Rockhopper penguin in Edinburgh Zoo Photo:
the past, the three Rockhopper Penguin species were considered subspecies,
but they are now considered full species. The subspecies recognized
in the past were:
Western Rockhopper Penguin, Eudyptes
chrysocome chrysocome, or American Southern Rockhopper Penguin
It occurs in subantarctic waters of the western Pacific and Indian
Oceans, as well as around the southern coasts of South America.
The Eastern Rockhopper Penguin, Eudyptes chrysocome filholi,
or Indopacific Southern Rockhopper Penguin - breeds on subantarctic
islands of the Indo-Pacific Ocean: Prince Edward, Crozet, Kerguelen,
Heard, Macquarie, Campbell, Auckland
and the Antipodes Islands.
penguin colony on Saunders Island, Falkland Islands Photo:
The Northern Rockhopper Penguin, Eudyptes chrysocome moseleyi.
More than 99% of Northern Rockhoppers breed on
Tristan da Cunha and Gough Island in the south Atlantic Ocean.
A study published in 2009 showed that the world population of the
Northern Rockhopper had declined by 90% since the 1950s.
For this reason, the Northern Rockhopper Penguin is classified as
an Endangered species.
Rockhopper penguin is the smallest yellow-crested, black-and-white
penguin in the genus Eudyptes.
It reaches a length of 45-58 cm (18-23 in) and typically weighs
2-3.4 kg (4.4-7.5 lb), although there are records of exceptionally
large rockhoppers weighing 5 kg (11 lbs). It has slate-grey upper
parts and a straight, bright yellow eyebrow ending in long
yellowish plumes projecting sideways behind a red eye.
Western Rockhopper Penguins have a global population of roughly
1 million pairs. About two-thirds of the global population belongs
to this former subspecies which breeds on the Falkland Islands and
on islands off Argentina and southern Chile.
These penguins feed on krill, squid, octopus, lantern fish, molluscs,
plankton, cuttlefish, and mainly crustaceans.
A rockhopper penguin named "Rocky" in Bergen Aquarium
in Norway, lived to 29 years 4 months. It died in October 2003.
This stands as the age record for rockhopper penguins, and possibly
it was the oldest penguin known.
Photo: Dave Houston, www.penguin.net.nz
The Western Rockhopper Penguin is classified as Vulnerable species
by the IUCN. Its population has declined by about one-third
in the last thirty years. However, the Northern Rockhopper's population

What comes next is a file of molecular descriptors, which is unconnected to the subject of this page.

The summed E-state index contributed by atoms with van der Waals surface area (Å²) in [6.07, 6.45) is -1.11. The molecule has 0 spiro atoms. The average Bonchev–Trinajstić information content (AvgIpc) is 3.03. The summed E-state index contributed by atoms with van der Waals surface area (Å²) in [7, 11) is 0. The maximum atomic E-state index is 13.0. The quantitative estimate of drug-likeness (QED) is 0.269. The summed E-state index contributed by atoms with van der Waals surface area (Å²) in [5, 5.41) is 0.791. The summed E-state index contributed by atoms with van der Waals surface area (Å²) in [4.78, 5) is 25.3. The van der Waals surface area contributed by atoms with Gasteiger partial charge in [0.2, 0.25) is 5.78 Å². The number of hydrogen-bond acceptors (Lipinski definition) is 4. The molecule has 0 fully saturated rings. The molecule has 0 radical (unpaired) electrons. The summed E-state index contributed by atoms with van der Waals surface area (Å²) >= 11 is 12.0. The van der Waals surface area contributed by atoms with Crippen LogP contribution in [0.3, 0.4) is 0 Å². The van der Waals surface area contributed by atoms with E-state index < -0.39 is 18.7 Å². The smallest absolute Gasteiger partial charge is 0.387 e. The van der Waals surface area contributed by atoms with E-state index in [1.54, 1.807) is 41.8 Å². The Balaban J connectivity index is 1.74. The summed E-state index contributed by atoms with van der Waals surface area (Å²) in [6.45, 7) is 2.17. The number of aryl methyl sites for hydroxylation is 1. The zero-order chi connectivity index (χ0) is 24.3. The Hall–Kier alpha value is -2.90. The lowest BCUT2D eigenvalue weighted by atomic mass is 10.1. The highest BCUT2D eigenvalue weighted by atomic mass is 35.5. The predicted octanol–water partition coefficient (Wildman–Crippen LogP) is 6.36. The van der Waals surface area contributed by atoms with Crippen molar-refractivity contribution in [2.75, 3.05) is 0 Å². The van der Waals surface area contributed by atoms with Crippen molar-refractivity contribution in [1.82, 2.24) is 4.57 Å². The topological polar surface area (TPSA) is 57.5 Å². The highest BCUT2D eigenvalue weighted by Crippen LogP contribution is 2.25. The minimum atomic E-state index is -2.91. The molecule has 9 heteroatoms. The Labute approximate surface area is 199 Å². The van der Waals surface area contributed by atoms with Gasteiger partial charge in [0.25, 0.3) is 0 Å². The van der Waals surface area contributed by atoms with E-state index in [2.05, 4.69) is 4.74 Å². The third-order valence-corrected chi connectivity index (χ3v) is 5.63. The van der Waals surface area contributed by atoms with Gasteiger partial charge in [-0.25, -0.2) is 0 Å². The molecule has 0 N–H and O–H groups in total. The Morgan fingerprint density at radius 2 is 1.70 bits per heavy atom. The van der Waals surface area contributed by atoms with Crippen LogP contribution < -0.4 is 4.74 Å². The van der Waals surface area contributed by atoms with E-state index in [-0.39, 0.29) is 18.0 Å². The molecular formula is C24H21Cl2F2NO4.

is only a fraction of that of the Western Rockhopper
Penguin, and consequently the status of the latter is unchanged
by the taxonomic split.
study published in 2009 showed that the world population of the
Northern Rockhopper had declined by 90% since the 1950s,
possibly because of climate change, changes in marine ecosystems
and overfishing for squid and octopus by humans.
Other possible factors in the decline include disturbance and pollution
from ecotourism and fishing, egg-harvesting,
predation from introduced House Mice, Mus musculus, and predation
and competition from Subantarctic Fur Seals, Arctocephalus tropicalis.
The Northern Rockhopper Penguin is classified as Endangered because
of the decline in numbers over the last three
generations (or 30 years).
wings help dissipate heat
Photo: Dave Houston,
Their common name refers to the fact that, unlike many other penguins
which get around obstacles by sliding on their bellies
or by awkward climbing using their flipper-like wings as aid, Rockhoppers
will try to jump over boulders and across cracks.
This behaviour is by no means unique to this species however - at
least the other "crested" penguins of the genus Eudyptes
hop around rocks too. But the Rockhopper's congeners occur on remote
islands in the New Zealand region, whereas the
rockhopper penguins are found in places that were visited by explorers
and whalers since the Early Modern era.
Hence, it is this particular species in which this behavior was
Their breeding colonies are located from sea-level to cliff-tops
and sometimes inland. Their breeding season starts in
September and ends in November. Two eggs are laid but only one is
usually incubated. Incubation lasts 35 days and their
chicks are brooded for 26 days.
in many penguin species, male Rockhoppers are capable of producing
'milk' from their digestive systems which they then
regurgitate for their chicks when the female is away hunting for
by Dr Ruedi Abbuehl about Rockhopper Penguins in the Falkland Islands.
Original Music by Rupert Coffey of Ossicles Limited.
Both macaroni and rockhopper penguins feed
mostly on krill, but partially switch to fish
and squid when they feed their chicks, or when krill populations
crash. They usually dive
to 10-80 m, and are are more migratory
than king pingviner. Their breeding season is
highly synchronized breeding season, with all eggs in a colony
laid within 2-3 weeks.
Birds start arriving to colonies in October, and leave in
Unlike king pingviner, they build nests of grass and pebbles
and lay two eggs.
The first egg is usually smaller and seldom hatches. The numbers
of both species are
apparently stable at the moment.